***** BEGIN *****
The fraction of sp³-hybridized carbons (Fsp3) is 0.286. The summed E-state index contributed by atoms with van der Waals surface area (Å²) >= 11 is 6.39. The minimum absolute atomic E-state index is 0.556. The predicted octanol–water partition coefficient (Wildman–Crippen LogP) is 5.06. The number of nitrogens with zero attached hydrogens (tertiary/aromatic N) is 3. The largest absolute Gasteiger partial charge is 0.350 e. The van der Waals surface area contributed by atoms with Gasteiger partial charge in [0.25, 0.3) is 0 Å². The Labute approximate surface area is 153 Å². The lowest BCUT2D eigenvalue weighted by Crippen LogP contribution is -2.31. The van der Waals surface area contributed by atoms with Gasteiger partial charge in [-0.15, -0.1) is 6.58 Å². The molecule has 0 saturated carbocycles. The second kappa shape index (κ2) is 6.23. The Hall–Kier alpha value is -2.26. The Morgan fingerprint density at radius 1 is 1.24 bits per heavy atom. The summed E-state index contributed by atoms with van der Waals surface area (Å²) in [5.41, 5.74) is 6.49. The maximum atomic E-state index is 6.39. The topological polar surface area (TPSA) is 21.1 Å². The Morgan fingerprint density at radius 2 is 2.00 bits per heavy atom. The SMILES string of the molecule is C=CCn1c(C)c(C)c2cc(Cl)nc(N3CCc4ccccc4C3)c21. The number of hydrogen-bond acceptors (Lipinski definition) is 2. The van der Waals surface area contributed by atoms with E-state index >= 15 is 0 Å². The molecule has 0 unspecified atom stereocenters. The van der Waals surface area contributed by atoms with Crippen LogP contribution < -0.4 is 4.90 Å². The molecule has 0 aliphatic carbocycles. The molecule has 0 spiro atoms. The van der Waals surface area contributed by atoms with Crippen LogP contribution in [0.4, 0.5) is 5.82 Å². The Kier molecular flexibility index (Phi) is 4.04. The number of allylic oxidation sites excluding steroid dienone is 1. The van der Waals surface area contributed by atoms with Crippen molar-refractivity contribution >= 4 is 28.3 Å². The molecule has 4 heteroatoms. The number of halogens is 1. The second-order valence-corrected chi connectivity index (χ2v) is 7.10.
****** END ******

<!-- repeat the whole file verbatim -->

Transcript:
The fraction of sp³-hybridized carbons (Fsp3) is 0.286. The summed E-state index contributed by atoms with van der Waals surface area (Å²) >= 11 is 6.39. The minimum absolute atomic E-state index is 0.556. The predicted octanol–water partition coefficient (Wildman–Crippen LogP) is 5.06. The number of nitrogens with zero attached hydrogens (tertiary/aromatic N) is 3. The largest absolute Gasteiger partial charge is 0.350 e. The van der Waals surface area contributed by atoms with Gasteiger partial charge in [0.25, 0.3) is 0 Å². The Labute approximate surface area is 153 Å². The lowest BCUT2D eigenvalue weighted by Crippen LogP contribution is -2.31. The van der Waals surface area contributed by atoms with Gasteiger partial charge in [-0.15, -0.1) is 6.58 Å². The molecule has 0 saturated carbocycles. The second kappa shape index (κ2) is 6.23. The Hall–Kier alpha value is -2.26. The Morgan fingerprint density at radius 1 is 1.24 bits per heavy atom. The summed E-state index contributed by atoms with van der Waals surface area (Å²) in [5.41, 5.74) is 6.49. The maximum atomic E-state index is 6.39. The topological polar surface area (TPSA) is 21.1 Å². The Morgan fingerprint density at radius 2 is 2.00 bits per heavy atom. The SMILES string of the molecule is C=CCn1c(C)c(C)c2cc(Cl)nc(N3CCc4ccccc4C3)c21. The number of hydrogen-bond acceptors (Lipinski definition) is 2. The van der Waals surface area contributed by atoms with E-state index >= 15 is 0 Å². The molecule has 0 unspecified atom stereocenters. The van der Waals surface area contributed by atoms with Crippen LogP contribution < -0.4 is 4.90 Å². The molecule has 0 aliphatic carbocycles. The molecule has 0 spiro atoms. The van der Waals surface area contributed by atoms with Crippen LogP contribution in [0.4, 0.5) is 5.82 Å². The Kier molecular flexibility index (Phi) is 4.04. The number of allylic oxidation sites excluding steroid dienone is 1. The van der Waals surface area contributed by atoms with Crippen molar-refractivity contribution >= 4 is 28.3 Å². The molecule has 4 heteroatoms. The number of halogens is 1. The second-order valence-corrected chi connectivity index (χ2v) is 7.10.